To provide further assurance of correctness and gain insight into gas consumption, the auditors at Runtime Verification performed comprehensive testing of the original and the new algorithm in Foundry. In particular, the following was taken into consideration (i) the original algorithm without cut-off, (ii) the original algorithm with cut-off, and the (iii) new algorithm. The number of bids and offers, $n$, was taken to be a power of two between 8 and 2048 inclusive and then, for each such $n$, 100 tests were randomly generated (that is, $n$ bids and $n$ offers with randomly-generated prices and amounts), and then the considered algorithms were run on those tests.

In all of the tests, the original algorithm without cut-off and the new algorithm agreed on their solutions; Runtime Verification auditors manually inspected a number of these solutions and have confidence that they were indeed optimal. The original algorithm with cut-off, however, did not return the optimal solution in some of the cases, with the number of such discrepancies increasing as the number of bids and offers increases. Importantly, the gas consumption of the new algorithm was substantially lower than that of the original algorithm across all experiment sizes, as illustrated by the following table:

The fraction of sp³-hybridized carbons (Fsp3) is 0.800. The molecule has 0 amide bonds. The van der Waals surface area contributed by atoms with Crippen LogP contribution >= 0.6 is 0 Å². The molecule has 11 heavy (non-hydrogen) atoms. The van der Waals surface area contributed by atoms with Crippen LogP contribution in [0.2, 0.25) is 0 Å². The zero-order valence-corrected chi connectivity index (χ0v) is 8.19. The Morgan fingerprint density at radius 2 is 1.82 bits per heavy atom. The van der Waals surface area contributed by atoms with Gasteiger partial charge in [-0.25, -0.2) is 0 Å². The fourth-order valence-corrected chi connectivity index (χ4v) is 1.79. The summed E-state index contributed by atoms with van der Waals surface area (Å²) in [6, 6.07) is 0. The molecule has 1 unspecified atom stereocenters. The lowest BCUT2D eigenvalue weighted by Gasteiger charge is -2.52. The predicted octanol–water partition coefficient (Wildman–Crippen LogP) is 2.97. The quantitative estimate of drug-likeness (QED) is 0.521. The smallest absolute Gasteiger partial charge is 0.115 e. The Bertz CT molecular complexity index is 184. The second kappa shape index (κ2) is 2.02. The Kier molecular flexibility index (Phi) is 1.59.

These experimental results, coupled with the above-presented theoretical results, have ultimately resulted in the new algorithm being adopted by the protocol.

## Further optimizations: sorting